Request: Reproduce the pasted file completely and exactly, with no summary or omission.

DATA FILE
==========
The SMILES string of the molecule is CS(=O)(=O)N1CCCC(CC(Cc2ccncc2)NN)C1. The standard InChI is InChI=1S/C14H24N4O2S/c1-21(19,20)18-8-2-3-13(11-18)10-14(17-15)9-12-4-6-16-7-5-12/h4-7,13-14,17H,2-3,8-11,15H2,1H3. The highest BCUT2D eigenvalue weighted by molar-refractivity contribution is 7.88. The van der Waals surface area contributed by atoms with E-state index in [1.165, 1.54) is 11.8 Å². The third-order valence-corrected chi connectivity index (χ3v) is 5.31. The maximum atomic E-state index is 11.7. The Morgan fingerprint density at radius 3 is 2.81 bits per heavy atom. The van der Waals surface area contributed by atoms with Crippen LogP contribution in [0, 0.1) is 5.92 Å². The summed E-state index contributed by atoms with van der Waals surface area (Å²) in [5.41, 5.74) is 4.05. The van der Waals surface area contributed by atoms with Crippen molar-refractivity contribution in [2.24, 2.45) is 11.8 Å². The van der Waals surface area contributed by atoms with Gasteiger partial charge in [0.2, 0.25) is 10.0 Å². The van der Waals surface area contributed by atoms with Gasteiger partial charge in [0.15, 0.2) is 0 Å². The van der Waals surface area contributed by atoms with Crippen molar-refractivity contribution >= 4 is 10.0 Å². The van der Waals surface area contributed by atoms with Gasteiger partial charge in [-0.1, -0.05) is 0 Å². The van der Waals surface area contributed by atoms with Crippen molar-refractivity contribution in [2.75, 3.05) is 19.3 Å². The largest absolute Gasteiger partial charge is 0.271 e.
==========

The SMILES string of the molecule is CS(=O)(=O)N1CCCC(CC(Cc2ccncc2)NN)C1. The standard InChI is InChI=1S/C14H24N4O2S/c1-21(19,20)18-8-2-3-13(11-18)10-14(17-15)9-12-4-6-16-7-5-12/h4-7,13-14,17H,2-3,8-11,15H2,1H3. The highest BCUT2D eigenvalue weighted by molar-refractivity contribution is 7.88. The van der Waals surface area contributed by atoms with E-state index in [1.165, 1.54) is 11.8 Å². The third-order valence-corrected chi connectivity index (χ3v) is 5.31. The maximum atomic E-state index is 11.7. The Morgan fingerprint density at radius 3 is 2.81 bits per heavy atom. The van der Waals surface area contributed by atoms with Crippen LogP contribution in [0, 0.1) is 5.92 Å². The summed E-state index contributed by atoms with van der Waals surface area (Å²) in [5.41, 5.74) is 4.05. The van der Waals surface area contributed by atoms with Crippen molar-refractivity contribution in [2.24, 2.45) is 11.8 Å². The van der Waals surface area contributed by atoms with Gasteiger partial charge in [0.2, 0.25) is 10.0 Å². The van der Waals surface area contributed by atoms with Gasteiger partial charge in [0.15, 0.2) is 0 Å². The van der Waals surface area contributed by atoms with Crippen molar-refractivity contribution >= 4 is 10.0 Å². The van der Waals surface area contributed by atoms with Gasteiger partial charge in [-0.1, -0.05) is 0 Å². The van der Waals surface area contributed by atoms with Crippen molar-refractivity contribution in [2.75, 3.05) is 19.3 Å². The largest absolute Gasteiger partial charge is 0.271 e.